Walker rushed for 410 yards and six touchdowns on 90 carries last season while Williams played in seven games as a true freshman. He ran for 259 yards and a score on 56 carries before a horrific neck injury shortened his season. If Walker can stay healthy and Williams bounces back to 100 percent by fall camp, Arkansas is set in the backfield and looking good. And if the Razorbacks have to rely on Whaley and Hammonds, this might not be a bad thing either. Whaley was widely considered a top-five Class of 2016 running back and Hammonds is an all-purpose playmaker with size (5-11, 196).

4. Can Arkansas Play with Three Linebackers?

Under defensive coordinator Robb Smith, Arkansas normally runs a 4-3 scheme. Last season, a strong-side linebacker did not emerge, forcing the Hogs to ditch a “Sam” going with Brooks Ellis and true freshman Dre Greenlaw in the middle.

Arkansas’ rush defense was one of the best in the nation, finishing ranked No. 12 allowing just 116.5 yards per contest. Having a third linebacker that can help cover tight ends and stop the run would be nice. The Hogs picked up three linebackers in their 2016 class with safety Alexy Jean-Baptiste having the size (6-3, 205) to play linebacker or in the secondary.

Will the influx of new talent mixed with a bunch of underclassmen force a Sam linebacker forward and give Arkansas a reliable two-deep unit?

5. Can the Secondary Stop the Pass?

The Hogs got burned early and often against spread teams in 2015. Two of Arkansas’ first four games are against top-notch spread teams in TCU (Sept. 10) and Texas A&M (Sept. 24). Other games against typically pass-heavy teams include the usual SEC foes: Ole Miss, Auburn, Florida and Mississippi State. Good thing for Arkansas only Ole Miss has a true returning starter coming back under center.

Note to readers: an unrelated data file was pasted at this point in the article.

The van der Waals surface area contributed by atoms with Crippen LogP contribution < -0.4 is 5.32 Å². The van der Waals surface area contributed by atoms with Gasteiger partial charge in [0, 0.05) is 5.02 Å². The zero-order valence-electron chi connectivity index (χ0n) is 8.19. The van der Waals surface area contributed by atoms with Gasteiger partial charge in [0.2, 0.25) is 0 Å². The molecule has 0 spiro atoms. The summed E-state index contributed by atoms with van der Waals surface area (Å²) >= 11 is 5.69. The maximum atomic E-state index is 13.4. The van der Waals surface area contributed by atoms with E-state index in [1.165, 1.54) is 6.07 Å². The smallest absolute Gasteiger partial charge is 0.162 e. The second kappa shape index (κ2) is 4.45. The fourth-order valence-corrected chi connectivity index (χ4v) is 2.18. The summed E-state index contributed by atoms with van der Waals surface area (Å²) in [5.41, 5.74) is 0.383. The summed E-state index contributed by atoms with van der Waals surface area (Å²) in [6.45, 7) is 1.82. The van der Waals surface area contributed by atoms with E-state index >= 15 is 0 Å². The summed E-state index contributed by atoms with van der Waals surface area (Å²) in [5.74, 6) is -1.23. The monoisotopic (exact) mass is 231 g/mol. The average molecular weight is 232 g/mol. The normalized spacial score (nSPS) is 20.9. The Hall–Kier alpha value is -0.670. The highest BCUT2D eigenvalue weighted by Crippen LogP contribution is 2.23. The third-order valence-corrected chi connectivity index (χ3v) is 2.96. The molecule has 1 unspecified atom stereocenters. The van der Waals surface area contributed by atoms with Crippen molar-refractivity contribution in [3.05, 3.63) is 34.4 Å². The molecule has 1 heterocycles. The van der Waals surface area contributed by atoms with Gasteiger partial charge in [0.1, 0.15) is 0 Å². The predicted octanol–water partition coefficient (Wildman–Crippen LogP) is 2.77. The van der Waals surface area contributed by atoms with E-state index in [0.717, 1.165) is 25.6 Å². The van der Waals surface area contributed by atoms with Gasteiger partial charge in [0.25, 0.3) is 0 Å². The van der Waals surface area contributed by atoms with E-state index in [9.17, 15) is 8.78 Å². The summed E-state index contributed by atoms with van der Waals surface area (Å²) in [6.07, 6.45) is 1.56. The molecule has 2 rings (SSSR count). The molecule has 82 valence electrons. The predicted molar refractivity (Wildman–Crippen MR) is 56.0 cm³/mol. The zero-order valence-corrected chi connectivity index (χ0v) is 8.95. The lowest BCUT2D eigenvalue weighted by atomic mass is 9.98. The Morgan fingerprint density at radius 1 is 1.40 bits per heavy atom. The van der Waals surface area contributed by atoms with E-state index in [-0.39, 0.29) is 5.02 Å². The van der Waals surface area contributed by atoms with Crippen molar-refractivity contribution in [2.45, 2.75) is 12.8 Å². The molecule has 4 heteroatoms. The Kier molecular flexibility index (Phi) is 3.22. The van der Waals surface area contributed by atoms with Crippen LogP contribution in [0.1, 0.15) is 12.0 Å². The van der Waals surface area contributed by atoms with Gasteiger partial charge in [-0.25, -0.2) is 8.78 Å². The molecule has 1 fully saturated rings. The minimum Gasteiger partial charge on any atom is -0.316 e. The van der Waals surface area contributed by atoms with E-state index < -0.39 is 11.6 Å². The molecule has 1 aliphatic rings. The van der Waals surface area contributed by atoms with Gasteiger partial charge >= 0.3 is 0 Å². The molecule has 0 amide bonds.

The other good news is former Iowa State head coach Paul Rhoads is the new defensive backs coach. Rhoads built his reputation as a defensive coordinator, so fingers crossed he can make a difference with this unit. It will not take much and the luck of the draw might be on Arkansas’ side in 2016.

Arkansas’ Pre-Spring Outlook in the SEC

The offensive line has to develop and the new starting quarterback has to prove he can hit the open receiver. The one thing the Razorbacks have coming back in abundance are pass-catching threats, which should make the transition to the new signal-caller easier. Five of the top six receiving options are back minus Hunter Henry, last season’s Mackey Award winner. However, the feeling among the coaching staff is that senior Jeremy Sprinkle could do the same thing in 2016.

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Arkansas should be fantastic up front on defense. If new assistant coach Paul Rhoads can make a difference with the secondary, it will make the Razorbacks that much more imposing on that side of the ball.

The Hogs have a lot of work to do but they have pieces to work with at key spots. The development of the secondary and projected starting quarterback Austin Allen will be key during the spring. Can the secondary make significant gains in the spring? Can Allen move the ball downfield limiting turnovers the way big brother Brandon did over his last two season in Fayetteville? If the answer is yes to both, Arkansas could very well be on its way to a nine- or even 10-win season in 2016. If not, the Hogs could struggle to finish at .500 with TCU, Alabama, LSU, Florida, Ole Miss and Auburn all looking like tough games.

— Written by Ryan Wright, who is part of the Athlon Contributor Network and an established media professional with more than two decades' worth of experience. Over the years, Wright has written for numerous sites and publications and he recently started his own recruiting site, www.recruitingnewsguru.com. Follow him on Twitter @HogManInLA.